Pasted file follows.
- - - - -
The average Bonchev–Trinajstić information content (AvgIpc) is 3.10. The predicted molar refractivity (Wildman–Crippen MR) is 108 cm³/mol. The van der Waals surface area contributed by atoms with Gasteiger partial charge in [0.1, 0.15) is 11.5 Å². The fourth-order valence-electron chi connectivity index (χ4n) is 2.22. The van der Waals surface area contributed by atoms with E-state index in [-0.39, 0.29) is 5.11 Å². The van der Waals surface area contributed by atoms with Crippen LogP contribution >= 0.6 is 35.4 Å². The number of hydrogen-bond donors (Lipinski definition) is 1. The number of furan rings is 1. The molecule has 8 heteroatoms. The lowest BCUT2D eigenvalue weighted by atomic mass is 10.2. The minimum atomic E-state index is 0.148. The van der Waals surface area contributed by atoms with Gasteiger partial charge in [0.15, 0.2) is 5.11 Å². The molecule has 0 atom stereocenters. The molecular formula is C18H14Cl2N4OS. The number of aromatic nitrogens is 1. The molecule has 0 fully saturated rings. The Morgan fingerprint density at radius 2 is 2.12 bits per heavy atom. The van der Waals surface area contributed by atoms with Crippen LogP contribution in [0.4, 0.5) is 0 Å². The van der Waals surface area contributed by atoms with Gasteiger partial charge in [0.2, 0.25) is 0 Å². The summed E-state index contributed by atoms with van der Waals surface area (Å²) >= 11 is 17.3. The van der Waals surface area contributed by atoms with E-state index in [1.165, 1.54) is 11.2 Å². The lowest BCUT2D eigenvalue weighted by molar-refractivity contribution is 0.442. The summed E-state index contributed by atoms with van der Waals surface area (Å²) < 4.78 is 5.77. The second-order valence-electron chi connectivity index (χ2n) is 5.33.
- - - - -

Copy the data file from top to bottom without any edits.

The average Bonchev–Trinajstić information content (AvgIpc) is 3.10. The predicted molar refractivity (Wildman–Crippen MR) is 108 cm³/mol. The van der Waals surface area contributed by atoms with Gasteiger partial charge in [0.1, 0.15) is 11.5 Å². The fourth-order valence-electron chi connectivity index (χ4n) is 2.22. The van der Waals surface area contributed by atoms with E-state index in [-0.39, 0.29) is 5.11 Å². The van der Waals surface area contributed by atoms with Crippen LogP contribution >= 0.6 is 35.4 Å². The number of hydrogen-bond donors (Lipinski definition) is 1. The number of furan rings is 1. The molecule has 8 heteroatoms. The lowest BCUT2D eigenvalue weighted by atomic mass is 10.2. The minimum atomic E-state index is 0.148. The van der Waals surface area contributed by atoms with Gasteiger partial charge in [0.15, 0.2) is 5.11 Å². The molecule has 0 atom stereocenters. The molecular formula is C18H14Cl2N4OS. The number of aromatic nitrogens is 1. The molecule has 0 fully saturated rings. The Morgan fingerprint density at radius 2 is 2.12 bits per heavy atom. The van der Waals surface area contributed by atoms with Crippen LogP contribution in [0.4, 0.5) is 0 Å². The van der Waals surface area contributed by atoms with Gasteiger partial charge in [0.2, 0.25) is 0 Å². The summed E-state index contributed by atoms with van der Waals surface area (Å²) >= 11 is 17.3. The van der Waals surface area contributed by atoms with E-state index in [1.165, 1.54) is 11.2 Å². The lowest BCUT2D eigenvalue weighted by molar-refractivity contribution is 0.442. The summed E-state index contributed by atoms with van der Waals surface area (Å²) < 4.78 is 5.77. The second-order valence-electron chi connectivity index (χ2n) is 5.33.